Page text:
The Brussels I Regulation is foremost among the EU private international law instruments, in terms of its heritage and significance in commercial and legal practice in the EU. It has, in the main, worked well.
Dickinson A., (2011) The Proposal for a Regulation of the European Parliament and of the Council on Jurisdiction and the Recognition and Enforcement of Judgments in Civil and Commercial Matters (Recast) (Brussels I bis Regulation), Legal Studies Research Paper No. 11/58, Sydney Law School, last accessed 28 January 2013 at https://papers.ssrn.com/sol3/papers.cfm?abstract_id=1930712
In light of the above statement and with a specific focus on commercial matters, critically assess the reasons why and to what effect, the Council, on 6th December 2012, adopted a recast of the Brussels I Regulation (Reg. (EU) 1215/2012) thereby introducing material changes to the Brussels Regime.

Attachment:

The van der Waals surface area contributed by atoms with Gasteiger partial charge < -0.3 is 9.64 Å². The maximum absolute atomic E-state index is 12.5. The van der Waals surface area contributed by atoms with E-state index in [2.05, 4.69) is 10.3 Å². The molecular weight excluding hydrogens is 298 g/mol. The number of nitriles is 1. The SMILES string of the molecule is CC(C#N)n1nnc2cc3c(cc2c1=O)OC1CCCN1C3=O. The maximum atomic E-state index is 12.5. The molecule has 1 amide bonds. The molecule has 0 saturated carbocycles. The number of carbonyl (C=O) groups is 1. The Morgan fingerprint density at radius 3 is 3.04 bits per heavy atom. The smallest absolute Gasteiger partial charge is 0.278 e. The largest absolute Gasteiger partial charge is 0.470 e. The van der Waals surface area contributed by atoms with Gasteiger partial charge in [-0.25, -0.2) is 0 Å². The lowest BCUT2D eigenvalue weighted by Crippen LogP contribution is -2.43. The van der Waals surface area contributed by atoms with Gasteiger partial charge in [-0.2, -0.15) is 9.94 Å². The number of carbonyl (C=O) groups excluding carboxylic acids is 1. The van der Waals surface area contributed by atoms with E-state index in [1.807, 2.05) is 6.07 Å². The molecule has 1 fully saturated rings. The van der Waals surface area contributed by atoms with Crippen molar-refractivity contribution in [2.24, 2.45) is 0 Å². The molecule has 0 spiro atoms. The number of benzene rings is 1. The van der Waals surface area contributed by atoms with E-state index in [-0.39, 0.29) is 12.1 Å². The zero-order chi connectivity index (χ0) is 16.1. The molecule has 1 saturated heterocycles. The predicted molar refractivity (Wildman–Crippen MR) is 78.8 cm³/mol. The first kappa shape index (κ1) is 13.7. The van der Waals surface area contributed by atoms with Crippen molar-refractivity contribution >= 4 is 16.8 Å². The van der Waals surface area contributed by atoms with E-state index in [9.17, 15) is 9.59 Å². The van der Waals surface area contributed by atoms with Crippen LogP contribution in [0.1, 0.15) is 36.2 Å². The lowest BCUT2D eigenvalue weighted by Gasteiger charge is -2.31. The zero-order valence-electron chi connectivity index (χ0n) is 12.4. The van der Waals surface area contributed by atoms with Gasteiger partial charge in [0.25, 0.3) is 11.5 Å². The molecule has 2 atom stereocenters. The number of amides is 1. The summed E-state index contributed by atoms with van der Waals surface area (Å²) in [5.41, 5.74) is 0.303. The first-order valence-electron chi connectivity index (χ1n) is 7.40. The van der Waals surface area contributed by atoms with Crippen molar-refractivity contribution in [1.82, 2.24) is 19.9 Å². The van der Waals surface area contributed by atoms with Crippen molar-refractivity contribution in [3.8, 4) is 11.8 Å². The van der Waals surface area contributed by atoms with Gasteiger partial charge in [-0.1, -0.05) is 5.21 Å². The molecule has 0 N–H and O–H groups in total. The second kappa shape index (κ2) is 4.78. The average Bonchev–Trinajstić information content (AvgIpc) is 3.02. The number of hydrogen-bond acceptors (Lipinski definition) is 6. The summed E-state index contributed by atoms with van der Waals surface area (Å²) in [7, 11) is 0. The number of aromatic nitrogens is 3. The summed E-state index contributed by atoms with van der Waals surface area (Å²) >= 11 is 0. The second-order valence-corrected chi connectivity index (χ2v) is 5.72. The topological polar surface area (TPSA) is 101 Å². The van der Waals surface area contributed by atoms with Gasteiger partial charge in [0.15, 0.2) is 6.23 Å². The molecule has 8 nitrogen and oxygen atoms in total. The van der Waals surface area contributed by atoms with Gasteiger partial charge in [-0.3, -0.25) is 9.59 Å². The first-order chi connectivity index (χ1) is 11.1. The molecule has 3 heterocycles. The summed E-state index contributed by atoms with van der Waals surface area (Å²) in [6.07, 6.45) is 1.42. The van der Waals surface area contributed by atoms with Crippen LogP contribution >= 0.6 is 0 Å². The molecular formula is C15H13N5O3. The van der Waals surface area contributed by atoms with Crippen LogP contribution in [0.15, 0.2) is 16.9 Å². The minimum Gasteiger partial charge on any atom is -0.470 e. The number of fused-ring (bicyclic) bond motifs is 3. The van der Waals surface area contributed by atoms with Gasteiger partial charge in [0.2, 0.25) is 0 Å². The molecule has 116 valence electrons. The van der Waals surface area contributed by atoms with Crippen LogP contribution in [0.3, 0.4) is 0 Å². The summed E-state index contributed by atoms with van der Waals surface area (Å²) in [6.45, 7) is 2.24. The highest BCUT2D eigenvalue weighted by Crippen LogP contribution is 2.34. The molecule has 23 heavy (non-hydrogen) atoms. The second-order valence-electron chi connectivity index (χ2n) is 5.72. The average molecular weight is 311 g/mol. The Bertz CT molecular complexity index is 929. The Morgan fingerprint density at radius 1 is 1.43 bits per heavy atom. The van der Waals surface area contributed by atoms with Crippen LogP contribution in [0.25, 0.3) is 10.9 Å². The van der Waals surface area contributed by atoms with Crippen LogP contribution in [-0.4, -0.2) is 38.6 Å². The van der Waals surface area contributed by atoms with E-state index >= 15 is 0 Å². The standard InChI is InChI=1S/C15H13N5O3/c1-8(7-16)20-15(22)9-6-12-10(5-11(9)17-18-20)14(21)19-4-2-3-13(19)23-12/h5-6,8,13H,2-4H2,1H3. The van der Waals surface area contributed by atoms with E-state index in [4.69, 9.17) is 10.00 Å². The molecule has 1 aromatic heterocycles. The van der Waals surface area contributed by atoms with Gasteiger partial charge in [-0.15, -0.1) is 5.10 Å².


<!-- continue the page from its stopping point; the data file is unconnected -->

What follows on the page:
With a focus on commercial matters, critically assess the degree of predictability in identifying the applicable law under the rules of the Rome I and Rome II Regulations1 where no valid choice of law is made by the parties. To what degree do these Rome Regulations limit the freedom of choice of parties to choose the applicable law?
1 Regulation (EC) No 593/2008 of 17 June 2008 applying to contractual obligations and Regulation (EC) No 864/2007 of 11 July 2007 applying to non-contractual obligations